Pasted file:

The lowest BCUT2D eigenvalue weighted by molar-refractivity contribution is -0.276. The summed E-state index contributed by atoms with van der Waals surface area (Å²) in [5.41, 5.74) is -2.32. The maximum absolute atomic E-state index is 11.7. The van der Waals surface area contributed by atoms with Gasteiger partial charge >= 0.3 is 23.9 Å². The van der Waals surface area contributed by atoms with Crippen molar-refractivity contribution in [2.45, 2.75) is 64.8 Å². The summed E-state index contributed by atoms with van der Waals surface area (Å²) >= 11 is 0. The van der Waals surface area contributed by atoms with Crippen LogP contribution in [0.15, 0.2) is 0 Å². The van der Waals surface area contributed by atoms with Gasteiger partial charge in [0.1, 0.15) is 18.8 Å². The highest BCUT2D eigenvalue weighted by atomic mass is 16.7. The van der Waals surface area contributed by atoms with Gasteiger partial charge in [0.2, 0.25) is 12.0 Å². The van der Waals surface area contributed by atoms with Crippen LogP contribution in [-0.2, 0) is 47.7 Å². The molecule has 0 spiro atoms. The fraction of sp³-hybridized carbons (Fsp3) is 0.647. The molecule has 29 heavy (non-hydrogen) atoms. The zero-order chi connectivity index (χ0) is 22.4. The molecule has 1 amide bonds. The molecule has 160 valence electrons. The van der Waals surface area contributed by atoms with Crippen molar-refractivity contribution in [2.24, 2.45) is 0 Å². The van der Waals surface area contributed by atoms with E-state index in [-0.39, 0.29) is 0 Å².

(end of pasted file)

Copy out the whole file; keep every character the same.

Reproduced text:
The lowest BCUT2D eigenvalue weighted by molar-refractivity contribution is -0.276. The summed E-state index contributed by atoms with van der Waals surface area (Å²) in [5.41, 5.74) is -2.32. The maximum absolute atomic E-state index is 11.7. The van der Waals surface area contributed by atoms with Gasteiger partial charge >= 0.3 is 23.9 Å². The van der Waals surface area contributed by atoms with Crippen molar-refractivity contribution in [2.45, 2.75) is 64.8 Å². The summed E-state index contributed by atoms with van der Waals surface area (Å²) >= 11 is 0. The van der Waals surface area contributed by atoms with Crippen LogP contribution in [0.15, 0.2) is 0 Å². The van der Waals surface area contributed by atoms with Gasteiger partial charge in [0.1, 0.15) is 18.8 Å². The highest BCUT2D eigenvalue weighted by atomic mass is 16.7. The van der Waals surface area contributed by atoms with Gasteiger partial charge in [0.2, 0.25) is 12.0 Å². The van der Waals surface area contributed by atoms with Crippen LogP contribution in [-0.2, 0) is 47.7 Å². The molecule has 0 spiro atoms. The fraction of sp³-hybridized carbons (Fsp3) is 0.647. The molecule has 29 heavy (non-hydrogen) atoms. The zero-order chi connectivity index (χ0) is 22.4. The molecule has 1 amide bonds. The molecule has 160 valence electrons. The van der Waals surface area contributed by atoms with Crippen molar-refractivity contribution in [2.24, 2.45) is 0 Å². The van der Waals surface area contributed by atoms with E-state index in [-0.39, 0.29) is 0 Å².